Trio M @ An Die Musik, Baltimore, MD
Saturday, February 2, 2008
Myra Melford: piano
Mark Dresser: bass
Matt Wilson: drums
This is not the first time I've had the pleasure of taking in one of the greatest piano trios of all time. Many qualities of this trio sound have developed and the playful interaction between stellar improvisers have only improved since their jaw-dropping performance at the Guelph Jazz Festival. The spell they cast upon a room full of ears is consistent as the smaller venue of An Die Musik allowed the energy to crackle with a little more spark. And from my angle I managed to get a good look at how Mark Dresser pulls off that beastly sound with his unique amplification system.
Wedged well beneath the fingerboard is a device that powers two pick-up microphones. With two cables running down to the floor and into a pair of volume pedals Dresser uses to dynamically shape his tone by balancing between two very different microphone positions on the same instrument. The right pedal is the standard, amplified acoustic bass sound. The pedal on the left is used to unleash the inner-throat singing imp lurking somewhere high up the fingerboard. Throwing that second pedal all the way up opens up a whole world of sonority found along the neck of that instrument. The range of sound that Mark Dresser is mining is fiendishly cool.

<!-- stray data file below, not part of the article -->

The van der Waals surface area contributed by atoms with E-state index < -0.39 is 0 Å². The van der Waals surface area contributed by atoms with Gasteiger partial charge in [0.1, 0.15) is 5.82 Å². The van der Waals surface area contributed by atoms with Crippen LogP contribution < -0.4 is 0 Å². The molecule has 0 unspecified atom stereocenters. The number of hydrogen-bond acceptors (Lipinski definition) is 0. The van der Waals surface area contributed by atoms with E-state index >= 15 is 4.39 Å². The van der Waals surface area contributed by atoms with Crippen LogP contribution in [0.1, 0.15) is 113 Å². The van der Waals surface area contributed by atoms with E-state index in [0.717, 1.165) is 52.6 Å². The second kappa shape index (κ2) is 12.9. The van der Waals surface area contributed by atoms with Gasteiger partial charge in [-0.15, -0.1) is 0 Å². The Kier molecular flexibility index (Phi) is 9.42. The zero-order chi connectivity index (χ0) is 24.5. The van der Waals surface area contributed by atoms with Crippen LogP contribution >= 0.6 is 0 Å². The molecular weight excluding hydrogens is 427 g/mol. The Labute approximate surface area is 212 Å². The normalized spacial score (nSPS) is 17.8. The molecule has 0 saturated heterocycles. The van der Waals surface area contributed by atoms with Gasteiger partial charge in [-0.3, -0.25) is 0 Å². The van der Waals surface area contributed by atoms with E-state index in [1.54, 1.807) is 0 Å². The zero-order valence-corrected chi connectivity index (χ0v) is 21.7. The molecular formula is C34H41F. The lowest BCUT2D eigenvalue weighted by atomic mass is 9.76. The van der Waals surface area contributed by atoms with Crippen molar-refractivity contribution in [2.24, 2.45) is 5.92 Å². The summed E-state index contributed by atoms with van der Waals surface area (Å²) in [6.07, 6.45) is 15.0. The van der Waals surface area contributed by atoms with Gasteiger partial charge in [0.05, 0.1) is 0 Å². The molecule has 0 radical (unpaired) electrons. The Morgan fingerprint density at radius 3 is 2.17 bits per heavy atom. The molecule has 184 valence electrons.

With Myra Melford and Matt Wilson this trio is filled out by improvisers with a developed vocabulary and similarly expansive range of sound. Myra Melford's technique inside the piano is a natural extension of the sound she gets from the keyboard. And Matt Wilson works with an exponential combination of sticks/brushes/bare hands on surfaces (not to mention his joy filled laughter and utterances) to keep the percussive texture varied.
Beyond the timbral and textural range is the broad compositional and improvisative territory covered by the music itself. With contributions from the considerable oeuvres of these individual players the music took turns at focused melodism, free improvisation, blues and various conventional forms stretched with odd meters and creative explorations. Even Mark Dresser's on stage (and mid-piece) replacement of a broken bass string (the E-string no less, I've never seen anyone break one of those before) took on the same performative spirit as a fearless forward push filled with confidence in the face of uncertainty.